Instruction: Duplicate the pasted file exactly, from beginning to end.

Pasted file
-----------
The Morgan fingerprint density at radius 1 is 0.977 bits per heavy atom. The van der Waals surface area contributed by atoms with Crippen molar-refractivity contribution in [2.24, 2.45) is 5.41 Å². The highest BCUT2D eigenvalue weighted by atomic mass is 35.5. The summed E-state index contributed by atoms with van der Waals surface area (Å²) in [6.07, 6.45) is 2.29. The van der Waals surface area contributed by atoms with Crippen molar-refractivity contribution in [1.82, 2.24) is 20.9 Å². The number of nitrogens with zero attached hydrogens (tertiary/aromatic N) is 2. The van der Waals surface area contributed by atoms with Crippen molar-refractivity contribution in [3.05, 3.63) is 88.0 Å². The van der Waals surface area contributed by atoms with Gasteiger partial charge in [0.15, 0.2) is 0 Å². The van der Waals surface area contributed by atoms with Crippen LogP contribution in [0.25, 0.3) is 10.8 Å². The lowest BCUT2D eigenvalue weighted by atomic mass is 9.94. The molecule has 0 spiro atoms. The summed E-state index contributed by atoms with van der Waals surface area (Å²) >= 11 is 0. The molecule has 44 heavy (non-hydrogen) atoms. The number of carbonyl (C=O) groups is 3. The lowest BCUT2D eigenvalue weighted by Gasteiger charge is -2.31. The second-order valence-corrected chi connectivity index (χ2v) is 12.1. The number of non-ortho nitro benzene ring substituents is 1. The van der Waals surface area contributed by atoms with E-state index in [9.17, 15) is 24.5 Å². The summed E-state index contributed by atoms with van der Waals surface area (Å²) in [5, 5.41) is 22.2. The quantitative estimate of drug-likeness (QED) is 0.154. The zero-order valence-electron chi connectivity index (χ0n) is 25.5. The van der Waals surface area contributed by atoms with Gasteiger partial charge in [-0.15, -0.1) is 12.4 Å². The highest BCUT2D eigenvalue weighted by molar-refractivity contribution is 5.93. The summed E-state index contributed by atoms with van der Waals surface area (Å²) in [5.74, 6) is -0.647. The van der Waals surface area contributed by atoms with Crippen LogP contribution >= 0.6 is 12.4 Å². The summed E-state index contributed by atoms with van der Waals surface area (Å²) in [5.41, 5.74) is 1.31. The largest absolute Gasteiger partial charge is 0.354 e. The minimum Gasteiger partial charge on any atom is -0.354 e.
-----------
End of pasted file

The Morgan fingerprint density at radius 1 is 0.977 bits per heavy atom. The van der Waals surface area contributed by atoms with Crippen molar-refractivity contribution in [2.24, 2.45) is 5.41 Å². The highest BCUT2D eigenvalue weighted by atomic mass is 35.5. The summed E-state index contributed by atoms with van der Waals surface area (Å²) in [6.07, 6.45) is 2.29. The van der Waals surface area contributed by atoms with Crippen molar-refractivity contribution in [1.82, 2.24) is 20.9 Å². The number of nitrogens with zero attached hydrogens (tertiary/aromatic N) is 2. The van der Waals surface area contributed by atoms with Crippen molar-refractivity contribution in [3.05, 3.63) is 88.0 Å². The van der Waals surface area contributed by atoms with Gasteiger partial charge in [0.15, 0.2) is 0 Å². The van der Waals surface area contributed by atoms with Crippen LogP contribution in [0.25, 0.3) is 10.8 Å². The lowest BCUT2D eigenvalue weighted by atomic mass is 9.94. The molecule has 0 spiro atoms. The summed E-state index contributed by atoms with van der Waals surface area (Å²) >= 11 is 0. The molecule has 44 heavy (non-hydrogen) atoms. The number of carbonyl (C=O) groups is 3. The lowest BCUT2D eigenvalue weighted by Gasteiger charge is -2.31. The second-order valence-corrected chi connectivity index (χ2v) is 12.1. The number of non-ortho nitro benzene ring substituents is 1. The van der Waals surface area contributed by atoms with E-state index in [9.17, 15) is 24.5 Å². The summed E-state index contributed by atoms with van der Waals surface area (Å²) in [5, 5.41) is 22.2. The quantitative estimate of drug-likeness (QED) is 0.154. The zero-order valence-electron chi connectivity index (χ0n) is 25.5. The van der Waals surface area contributed by atoms with Gasteiger partial charge in [-0.15, -0.1) is 12.4 Å². The highest BCUT2D eigenvalue weighted by molar-refractivity contribution is 5.93. The summed E-state index contributed by atoms with van der Waals surface area (Å²) in [5.74, 6) is -0.647. The van der Waals surface area contributed by atoms with Crippen LogP contribution >= 0.6 is 12.4 Å². The summed E-state index contributed by atoms with van der Waals surface area (Å²) in [5.41, 5.74) is 1.31. The largest absolute Gasteiger partial charge is 0.354 e. The minimum Gasteiger partial charge on any atom is -0.354 e.